Lifetime

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Laurence Fishburne Is Starring as Author Alex Haley in A+E’s ‘Roots’ Remake

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Deadline reports that Laurence Fishburne will be playing the role of author Alex Haley in A&E’s upcoming remake of Roots. The original eight-episode miniseries adaption, which debuted in 1977, is based off Haley’s novel, Roots: The Saga of An American Family — a narrative of American slavery and the life of the character Kunta Kinte, who’s captured in the Gambia and sold into slavery once on American soil.
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Sharp, Original ‘UnREAL’ Savages Reality TV Stereotypes in Lifetime’s Best Show in Years

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When it comes to quality scripted dramas — or quality anything, really — Lifetime is never the first network that comes to mind, if it ever comes up at all. Lifetime practically revels in its poor reputation, boasting its laughably bad biopics and questionable movies about “empowered” (but mentally/physically tortured) women. And that’s what makes the arrival of UnREAL such a rare treat. The drama, which premieres tonight, is not only addictive and entertaining; it’s also shockingly smart — and easily the best program the network has put out in years.
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Lifeless, Unnecessary ‘Grace of Monaco’ Finds Its Level at Lifetime

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Grace of Monaco isn’t a Lifetime Original Movie — it’s quieter and less sensational than the network’s biopics, and doesn’t take too much interest in destroying its subject, Grace Kelly — but it’s certainly a good fit on the network. Prior to its Cannes premiere (and subsequent panning by critics)Grace of Monaco was met with criticism for being an inaccurate portrayal and a “farce,” just like basically every other Lifetime biopic. It also has all the general staples of a Lifetime flick: embarrassing acting, shoddy writing, a general disconnect between scenes, and most of all, utterly boring.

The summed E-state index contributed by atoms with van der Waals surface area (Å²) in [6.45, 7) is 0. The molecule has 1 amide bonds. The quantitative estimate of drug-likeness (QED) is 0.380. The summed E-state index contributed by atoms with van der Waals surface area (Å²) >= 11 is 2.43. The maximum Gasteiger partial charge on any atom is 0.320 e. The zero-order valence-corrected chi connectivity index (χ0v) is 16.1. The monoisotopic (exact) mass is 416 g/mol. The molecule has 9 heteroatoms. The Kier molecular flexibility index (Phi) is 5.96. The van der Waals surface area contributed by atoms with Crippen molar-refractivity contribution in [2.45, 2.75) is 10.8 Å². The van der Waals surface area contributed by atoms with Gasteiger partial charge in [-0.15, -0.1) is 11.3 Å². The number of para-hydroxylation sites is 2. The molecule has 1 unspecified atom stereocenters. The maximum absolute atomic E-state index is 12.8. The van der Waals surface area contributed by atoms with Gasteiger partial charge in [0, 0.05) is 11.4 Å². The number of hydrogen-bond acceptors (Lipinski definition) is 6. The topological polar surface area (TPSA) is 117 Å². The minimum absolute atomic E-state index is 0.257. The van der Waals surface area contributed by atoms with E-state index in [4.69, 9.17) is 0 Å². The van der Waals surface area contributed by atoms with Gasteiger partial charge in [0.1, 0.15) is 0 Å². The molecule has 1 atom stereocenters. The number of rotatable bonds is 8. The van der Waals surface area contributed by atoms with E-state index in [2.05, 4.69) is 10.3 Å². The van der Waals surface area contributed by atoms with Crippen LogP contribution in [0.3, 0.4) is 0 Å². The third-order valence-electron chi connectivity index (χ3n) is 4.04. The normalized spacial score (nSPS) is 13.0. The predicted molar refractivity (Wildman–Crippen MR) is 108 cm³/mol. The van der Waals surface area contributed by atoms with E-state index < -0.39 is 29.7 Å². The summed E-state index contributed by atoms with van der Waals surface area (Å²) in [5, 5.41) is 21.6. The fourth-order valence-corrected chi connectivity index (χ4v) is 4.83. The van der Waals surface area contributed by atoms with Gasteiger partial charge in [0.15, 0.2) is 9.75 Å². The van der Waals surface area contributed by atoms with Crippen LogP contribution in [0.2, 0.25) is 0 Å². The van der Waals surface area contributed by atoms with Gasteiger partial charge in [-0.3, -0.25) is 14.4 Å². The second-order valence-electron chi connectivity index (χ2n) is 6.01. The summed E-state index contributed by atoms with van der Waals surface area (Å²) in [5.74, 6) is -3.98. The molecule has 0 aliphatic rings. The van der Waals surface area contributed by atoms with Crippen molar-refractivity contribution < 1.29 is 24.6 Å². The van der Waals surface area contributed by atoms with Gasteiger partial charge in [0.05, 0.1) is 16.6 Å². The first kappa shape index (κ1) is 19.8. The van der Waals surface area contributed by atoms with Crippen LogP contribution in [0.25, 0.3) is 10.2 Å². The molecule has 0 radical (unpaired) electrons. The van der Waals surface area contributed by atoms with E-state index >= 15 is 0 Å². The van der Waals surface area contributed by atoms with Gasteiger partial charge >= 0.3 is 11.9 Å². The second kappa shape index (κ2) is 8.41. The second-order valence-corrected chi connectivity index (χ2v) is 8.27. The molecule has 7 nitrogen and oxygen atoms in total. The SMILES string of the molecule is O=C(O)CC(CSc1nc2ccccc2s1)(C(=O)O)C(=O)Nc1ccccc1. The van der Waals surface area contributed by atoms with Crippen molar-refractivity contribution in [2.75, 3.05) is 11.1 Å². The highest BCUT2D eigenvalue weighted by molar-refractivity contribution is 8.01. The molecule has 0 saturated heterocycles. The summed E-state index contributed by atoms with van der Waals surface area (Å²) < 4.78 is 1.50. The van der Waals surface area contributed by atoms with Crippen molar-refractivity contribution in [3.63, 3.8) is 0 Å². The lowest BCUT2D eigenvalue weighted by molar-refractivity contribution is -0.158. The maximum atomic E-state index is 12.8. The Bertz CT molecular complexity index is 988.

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From Cannes to Lifetime: A ‘Grace of Monaco’ Disaster Timeline

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Dozing off on the couch Memorial Day evening with a belly full of improperly cooked-out burgers and cheap beer is a bit of a holiday tradition (in our house, anyway), but this year, there’s a particularly fascinating bit of television programming for you to nod off to: Grace of Monaco, in which Oscar winner Nicole Kidman plays iconic movie-star-turned-princess Grace Kelly. This was supposed to be a giant movie: opening the Cannes Film Festival, awards season push by the Weinstein Company, Oscar glory. Instead, it’s quietly making its stateside debut on Lifetime, a network better known for cringe-worthy original biopics and tales of women in jeopardy. So how did such a prestige project end up on a punchline network? Let’s roll the tape.
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Lifetime’s Disturbing Obsession With Kidnapped Women

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This month, Lifetime is airing three different movies about women who get kidnapped. Last week was Cleveland Abduction, tomorrow night is the premiere of Stockholm, Pennsylvania, and later this month (May 23) the network will air Kidnapped: The Hannah Anderson Story. The movies vary in quality — though none are especially memorable, as is Lifetime’s way — but each remarks on Lifetime’s ongoing and increasingly unsettling obsession with kidnapped women. 
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Lifetime’s ‘The Lizzie Borden Chronicles’ Makes the Case for Women Serial Killers on Television

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As weird as it may have sounded when originally announced, a television series centered around Lizzie Borden is actually a sound idea. Borden, the woman tried and acquitted for brutally murdering her parents with an axe, remains a notorious figure today (the first timeI heard of her was, like many others, through the popular schoolyard rhyme). It’s also a good time for serial killers on television: Dexter ended a while ago but it’s been replaced with HannibalBates Motel, The Following, and others. These shows all focus on male serial killers; Lifetime premiering a cat-and-mouse detective series about a female serial killer is, surprisingly for the network, a near-genius idea. 
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Lifetime’s Brontë Update ‘Wuthering High School’ Is No ‘Clueless’

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There are certain works of literature that make the most sense when you understand their characters as adolescents, even if they were written before teenagers were considered a discrete demographic. Jane Austen’s Emma, for instance, clicks into place when you understand Emma as a teenager figuring out her world and growing up, which is why Clueless is such a perfect adaptation. Romeo and Juliet, and the Baz Luhrmann and Franco Zeffirelli adaptations which emphasize the characters’ youth, passion and immaturity, bring forth these elements in Shakespeare’s work.
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